NEW YORK — The storm that had been Hurricane Irene crossed into Canada overnight but wasn't yet through with the U.S., where flood waters threatened Vermont towns and New Yorkers who returned to work had to make do with a slowly reopening transit system.
The storm left millions without power across much of the Eastern Seaboard, left at least two dozen dead and forced airlines to cancel about 9,000 flights. It never became the big-city nightmare forecasters and public officials had warned about, but it still had the ability to surprise.
Many of the worst effects arose from rains that fell inland, not the highly anticipated storm surge along the coasts. Residents of Pennsylvania and New Jersey nervously watched waters rise as hours' worth of rain funneled into rivers and creeks. Normally narrow ribbons of water turned into raging torrents in Vermont and upstate New York late Sunday, tumbling with tree limbs, cars and parts of bridges.
"This is not over," President Barack Obama said from the Rose Garden.
Hundreds of Vermonters were told to leave their homes after Irene dumped several inches of rain on the landlocked state. Video posted on Facebook showed a 141-year-old covered bridge in Rockingham swept away by the roiling, muddy Williams River. In another video, an empty car somersaulted down a river in Bennington.
"It's pretty fierce. I've never seen anything like it," said Michelle Guevin, who spoke from a Brattleboro restaurant after leaving her home in nearby Newfane. She said the fast-moving Rock River was washing out the road to her house.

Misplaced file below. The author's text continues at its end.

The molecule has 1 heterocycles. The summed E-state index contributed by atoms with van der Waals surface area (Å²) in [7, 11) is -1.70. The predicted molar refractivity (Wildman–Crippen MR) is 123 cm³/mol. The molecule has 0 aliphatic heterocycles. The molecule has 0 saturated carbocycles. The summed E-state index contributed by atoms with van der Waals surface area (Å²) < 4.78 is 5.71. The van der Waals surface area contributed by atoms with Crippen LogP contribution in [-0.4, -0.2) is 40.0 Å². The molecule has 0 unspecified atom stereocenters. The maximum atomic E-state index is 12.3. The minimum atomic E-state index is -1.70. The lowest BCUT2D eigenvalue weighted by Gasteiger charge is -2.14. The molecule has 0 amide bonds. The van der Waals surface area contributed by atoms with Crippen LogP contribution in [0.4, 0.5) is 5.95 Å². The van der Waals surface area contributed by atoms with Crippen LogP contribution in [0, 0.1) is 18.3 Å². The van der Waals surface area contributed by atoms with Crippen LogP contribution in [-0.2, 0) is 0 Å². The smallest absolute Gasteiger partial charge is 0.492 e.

Green Mountain Power decided against flooding Montpelier, the capital, to save the earthen Marshfield Dam, about 20 miles up the Winooski River to the northeast. Water levels had stabilized Monday morning but engineers were continuing to monitor the situation, said spokeswoman Dorothy Schnure.
Residents of 350 households were asked to leave as a precaution.
Nearly 5 million homes and businesses lost power at some point during the storm. Lights started to come back on for many on Sunday, though it was expected to take days for electricity to be fully restored.
Only about 50,000 power customers in New York City went dark, but people there had something else to worry about: getting to work Monday.
The metropolitan area's transit system, shut down because of weather for the first time in its history, was taking many hours to get back on line. Limited bus service began Sunday and New York subway service was partially restored at 6 a.m. Monday.
Commuter rail service to Long Island and New Jersey was being partially restored, but the Metro-North Railroad to Westchester County and Connecticut was suspended because of flooding and mudslides.
Riders were warned to expect long lines and long waits, but early commuters reported empty subways and quick rides.
Mentor Vargas, 54, said he made his 40-minute trip on the J train without incident. "It seems people aren't going to work today," he said on his way to work at a repair company in Queens.
Airports in New York and around the Northeast were reopening to a backlog of hundreds of thousands of passengers whose flights were canceled over the weekend.
Some of New York's yellow cabs were up to their wheel wells in water, and water rushed over a marina near the New York Mercantile Exchange, where gold and oil are traded. But the New York flooding was not extensive from Irene, whose eye passed over Coney Island and Central Park.
The New York Stock Exchange said it would be open for business on Monday, and the Sept. 11 memorial at the World Trade Center site didn't lose a single tree.